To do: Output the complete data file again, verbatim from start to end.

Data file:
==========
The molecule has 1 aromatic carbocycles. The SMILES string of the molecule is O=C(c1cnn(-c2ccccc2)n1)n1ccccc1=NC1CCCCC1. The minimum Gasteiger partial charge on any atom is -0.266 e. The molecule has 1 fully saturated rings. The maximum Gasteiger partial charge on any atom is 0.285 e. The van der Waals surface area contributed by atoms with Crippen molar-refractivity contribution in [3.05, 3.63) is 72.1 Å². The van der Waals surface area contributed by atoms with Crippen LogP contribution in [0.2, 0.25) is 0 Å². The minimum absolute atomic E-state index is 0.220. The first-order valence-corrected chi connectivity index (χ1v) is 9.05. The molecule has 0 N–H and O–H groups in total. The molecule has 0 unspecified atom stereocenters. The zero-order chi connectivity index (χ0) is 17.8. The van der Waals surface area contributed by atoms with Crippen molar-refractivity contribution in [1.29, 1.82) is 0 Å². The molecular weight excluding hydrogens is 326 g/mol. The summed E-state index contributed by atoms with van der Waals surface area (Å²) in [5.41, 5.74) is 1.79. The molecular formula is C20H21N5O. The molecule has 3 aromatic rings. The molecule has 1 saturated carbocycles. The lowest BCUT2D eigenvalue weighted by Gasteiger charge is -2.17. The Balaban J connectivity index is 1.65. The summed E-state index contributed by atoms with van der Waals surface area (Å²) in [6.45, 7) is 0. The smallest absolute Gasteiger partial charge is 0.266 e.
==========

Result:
The molecule has 1 aromatic carbocycles. The SMILES string of the molecule is O=C(c1cnn(-c2ccccc2)n1)n1ccccc1=NC1CCCCC1. The minimum Gasteiger partial charge on any atom is -0.266 e. The molecule has 1 fully saturated rings. The maximum Gasteiger partial charge on any atom is 0.285 e. The van der Waals surface area contributed by atoms with Crippen molar-refractivity contribution in [3.05, 3.63) is 72.1 Å². The van der Waals surface area contributed by atoms with Crippen LogP contribution in [0.2, 0.25) is 0 Å². The minimum absolute atomic E-state index is 0.220. The first-order valence-corrected chi connectivity index (χ1v) is 9.05. The molecule has 0 N–H and O–H groups in total. The molecule has 0 unspecified atom stereocenters. The zero-order chi connectivity index (χ0) is 17.8. The van der Waals surface area contributed by atoms with Crippen molar-refractivity contribution in [1.29, 1.82) is 0 Å². The molecular weight excluding hydrogens is 326 g/mol. The summed E-state index contributed by atoms with van der Waals surface area (Å²) in [5.41, 5.74) is 1.79. The molecular formula is C20H21N5O. The molecule has 3 aromatic rings. The molecule has 1 saturated carbocycles. The lowest BCUT2D eigenvalue weighted by Gasteiger charge is -2.17. The Balaban J connectivity index is 1.65. The summed E-state index contributed by atoms with van der Waals surface area (Å²) in [6.45, 7) is 0. The smallest absolute Gasteiger partial charge is 0.266 e.